What Face Do You See?

On September 6, 1975, Thelma Perkins, a 38-year-old mother of three who lived in Maryville, Tennessee, was assigned to the newborn intensive care unit of the hospital where she had just become a nurse.

That day a baby arrived with extraordinary needs.

This little girl had light, curly brown hair, but a “face” that was nothing more than a shapeless mass.

She had no eyes, no nose, and only a ragged opening for breathing and feeding.

A few days later the NICU supervisor called a staff meeting to make one thing clear.

“I  don’t want to hear any more talk about this baby’s appearance,” she said.  “Her name is Alice.  She has a purpose in this world, and we are going to treat her like every other newborn patient.”

Thelma Perkins found herself drawn in love to this baby with no face.  She talked and cooed to Alice, picked her up, cuddled her, and loved her.  Eventually she and her husband Ray became Alice’s adoptive parents.

They patiently taught her to sit up and walk.  Alice endured a series of operations in which surgeons fashioned her a face.

In preschool she learned to talk, and at age seven could speak 250 words.  She learned how to play and live happily.

The story of Ray and Thelma Perkins’ unconditional love found its way into an article that was reprinted in Reader’s Digest in 1983.  Fourteen years later one of the young moms in the church where I served as pastor read it for the first time.

She was so moved that she felt prompted to see if there if there was still a phone listing in Maryville, Tennessee, for a Ray Perkins.

Even as she thought, “This is a crazy thing to do,” she found herself dialing directory assistance.  Moments later she was on the phone with Thelma Perkins, then age 59.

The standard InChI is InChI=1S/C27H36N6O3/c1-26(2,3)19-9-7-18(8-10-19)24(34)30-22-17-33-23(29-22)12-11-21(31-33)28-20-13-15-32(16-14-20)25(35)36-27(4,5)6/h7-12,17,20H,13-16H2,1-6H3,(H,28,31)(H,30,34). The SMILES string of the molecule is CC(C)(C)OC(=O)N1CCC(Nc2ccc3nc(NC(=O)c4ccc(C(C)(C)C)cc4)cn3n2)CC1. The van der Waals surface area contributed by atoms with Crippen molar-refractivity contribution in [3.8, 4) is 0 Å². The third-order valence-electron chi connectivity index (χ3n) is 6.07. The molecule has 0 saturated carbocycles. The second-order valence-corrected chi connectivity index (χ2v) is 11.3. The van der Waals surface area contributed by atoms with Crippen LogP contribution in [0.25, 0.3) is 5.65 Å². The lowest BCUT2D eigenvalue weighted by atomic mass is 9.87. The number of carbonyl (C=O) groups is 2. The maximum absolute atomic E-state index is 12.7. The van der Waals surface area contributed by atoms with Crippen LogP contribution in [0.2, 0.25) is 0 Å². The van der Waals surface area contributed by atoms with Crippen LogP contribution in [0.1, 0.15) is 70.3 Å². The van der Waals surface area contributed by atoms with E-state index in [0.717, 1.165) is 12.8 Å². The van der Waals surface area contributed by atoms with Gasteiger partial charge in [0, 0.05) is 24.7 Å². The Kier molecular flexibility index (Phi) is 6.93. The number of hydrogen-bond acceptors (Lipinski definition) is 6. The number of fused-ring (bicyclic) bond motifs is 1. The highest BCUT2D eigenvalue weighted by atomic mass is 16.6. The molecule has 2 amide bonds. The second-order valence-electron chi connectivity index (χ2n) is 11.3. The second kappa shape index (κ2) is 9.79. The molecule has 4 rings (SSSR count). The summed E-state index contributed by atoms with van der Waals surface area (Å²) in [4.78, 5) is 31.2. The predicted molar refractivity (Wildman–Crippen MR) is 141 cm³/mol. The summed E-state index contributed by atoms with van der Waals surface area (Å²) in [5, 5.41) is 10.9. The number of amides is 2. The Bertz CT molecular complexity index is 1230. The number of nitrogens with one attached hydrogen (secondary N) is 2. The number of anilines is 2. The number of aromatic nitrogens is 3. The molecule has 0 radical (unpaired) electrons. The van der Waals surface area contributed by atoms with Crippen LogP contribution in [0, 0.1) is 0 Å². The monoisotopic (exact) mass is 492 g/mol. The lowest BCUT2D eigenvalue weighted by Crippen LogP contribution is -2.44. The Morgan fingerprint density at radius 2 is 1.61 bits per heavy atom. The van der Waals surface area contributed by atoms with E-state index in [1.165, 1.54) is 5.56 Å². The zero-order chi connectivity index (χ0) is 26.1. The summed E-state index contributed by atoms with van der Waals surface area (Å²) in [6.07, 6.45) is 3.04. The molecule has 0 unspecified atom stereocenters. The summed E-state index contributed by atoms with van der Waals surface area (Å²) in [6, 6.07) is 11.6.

Thelma radiated a love for God.  She related that Alice was due to graduate in a few months from the Tennessee School for the Blind, had a good sense of humor, and loved to go to church.

Then she choked back tears, saying, “Alice was diagnosed a few years ago with a form of MS which is causing her to lose her hearing.  Eventually she won’t be able to walk.”

When asked about further prayer concerns, Thelma indicated the need to build an addition onto their home with a wheelchair entrance.

That night the young mom from our church shared the news of the phone call with her husband.  Without hesitation he said, “Let’s offer to go help Ray build that addition.”  A few weeks later they and their family had driven the 350 miles from Zionsville to Maryville, and established construction plans with the Perkinses.

News of the trip inspired the involvement of four other churches, two in Tennessee and two in Indiana.

Suddenly, dozens of people who were unknown to each other, separated by time and space, came together to extend the healing ministry of Jesus – all for a girl who once literally had no face.

How do we respond to a world in deep need?

First we cry.  Then we die.

We cry as our hearts are broken with the things that break the heart of God. Then we die to the comfortable patterns of life that isolate us emotionally and geographically from those we are called to serve.

And in our crying and our dying, we get to experience the gift that only God can truly give:

Our hearts are reborn.

— Authored by Glenn McDonald

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